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Game 5 of the 1976 NBA Finals between the Boston Celtics and Phoenix Suns is often referred to as the “Greatest Game Ever Played.” It was a triple-overtime thriller, with thriller being an understatement. The Celtics pulled out an improbable victory as seldom-used guard Glenn McDonald scored six of his eight points in the final 1:35 of Boston’s 128-126 victory.

While McDonald was an unsung hero, Boston’s John Havlicek and Phoenix’s Garfield Heart had two of the biggest plays of the game. Phoenix star Paul Westphal, who had played the previous three years with the Celtics, finished with 25 points but authored the most underrated play of the game.

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Glenn McDonald never thought he’d be in the game, never mind one of the heroes in Boston’s Game 5 win in the 1976 NBA Finals. He was seated at the end of the bench, but when forward Paul Silas became the fourth Boston player to foul out, head coach Tom Heinsohn turned to McDonald, a lightning-quick guard, instead of 6-foot-8 Steve Kuberski.

“When Paul fouled out, I didn’t think I was going in,” McDonald told Sportscasting in April 2022. “I looked at Steve and said, ‘Paul fouled out. Get ready.’”

With the game in the third overtime, Heinsohn wanted fresh legs that could run up and down the court against a tired Suns team.

“He looked at me and said, ‘Run ’em Mac. Run ’em,’” McDonald said of Heinsohn. “I was extremely fast, and I love to get out on the fast break. I played a little at the end of the first half, but after halftime, I didn’t touch the floor.”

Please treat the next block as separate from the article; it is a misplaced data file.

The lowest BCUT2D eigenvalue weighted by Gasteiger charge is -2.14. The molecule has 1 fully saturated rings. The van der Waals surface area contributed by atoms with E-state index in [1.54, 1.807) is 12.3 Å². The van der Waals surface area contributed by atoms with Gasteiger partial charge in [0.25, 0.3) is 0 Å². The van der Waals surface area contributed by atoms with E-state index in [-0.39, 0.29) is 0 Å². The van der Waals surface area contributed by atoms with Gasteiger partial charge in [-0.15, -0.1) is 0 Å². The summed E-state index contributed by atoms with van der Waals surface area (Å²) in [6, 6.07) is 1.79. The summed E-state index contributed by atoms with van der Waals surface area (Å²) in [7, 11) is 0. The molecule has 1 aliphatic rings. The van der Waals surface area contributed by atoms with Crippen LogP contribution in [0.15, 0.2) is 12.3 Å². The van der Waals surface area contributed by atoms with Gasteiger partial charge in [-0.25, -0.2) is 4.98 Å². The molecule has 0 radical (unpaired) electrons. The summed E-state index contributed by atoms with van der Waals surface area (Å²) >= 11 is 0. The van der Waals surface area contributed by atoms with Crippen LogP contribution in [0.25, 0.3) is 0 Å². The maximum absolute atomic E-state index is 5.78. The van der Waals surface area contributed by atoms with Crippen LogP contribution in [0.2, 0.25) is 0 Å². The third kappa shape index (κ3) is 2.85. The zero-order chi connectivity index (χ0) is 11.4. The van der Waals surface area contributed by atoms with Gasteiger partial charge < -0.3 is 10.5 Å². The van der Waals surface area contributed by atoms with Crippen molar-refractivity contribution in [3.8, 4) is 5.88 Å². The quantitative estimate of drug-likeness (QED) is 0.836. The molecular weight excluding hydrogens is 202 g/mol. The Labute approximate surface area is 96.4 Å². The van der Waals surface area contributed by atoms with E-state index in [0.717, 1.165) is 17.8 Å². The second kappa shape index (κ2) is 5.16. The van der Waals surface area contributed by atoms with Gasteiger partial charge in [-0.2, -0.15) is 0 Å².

The game got to the third overtime because Heard knocked down a buzzer-beater jump shot at the end of the second overtime. The game got to a second overtime because referees didn’t see Silas call for a timeout with three seconds remaining and the game tied at 101 apiece. The Celtics didn’t have any timeouts left, so had the officials given Silas his timeout, he would’ve been slapped with a technical foul, and the Suns would’ve been awarded a free throw.

“I tried to call one, and Richie Powers didn’t see me or didn’t want to see me,” Silas said in 2001, per SB Nation. “He didn’t acknowledge it. I know they feel if he had, it would have been a different ending. Bottom line is that he didn’t, and we got another ring.”

Lost in the game was Westphal’s heads-up play in the second overtime


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The Celtics drafted Westphal with the 10th pick in the 1972 NBA Draft. He played his first three NBA seasons in Boston before being traded to the Suns before the 1975-76 season. In his first year with the Suns, he met the Celtics for an NBA championship.

With 15 seconds left in the second overtime, Westphal stole the ball in Boston’s backcourt. The turnover led to a basket that gave Phoenix a 110-109 lead with five seconds left. That wasn’t even Westphal’s biggest play of the overtime.

Boston had the ball at halfcourt. Havlicek took the ball and dribbled three times before leaning in and banking home what appeared to be the game-winning basket. Players and fans celebrated on the court, but the referees ruled there was one second on the clock.

Unlike Silas, Westphal knew his team was out of timeouts, but he alertly called one purposely. Back then, the team taking a technical free throw didn’t automatically take possession after the foul shot. The Celtics made the free throw to take a two-point lead, but the Suns took possession at midcourt with one second left.

Heard took the inbounds pass, and his catch-and-shoot from the top of the key went in, sending the game into a third OT.

Although the Suns lost the game and eventually lost the series in six games, Westphal’s heads-up play gave Phoenix life. It’s a play that won’t show up in the box score, but it’s one of the most underrated plays in NBA history.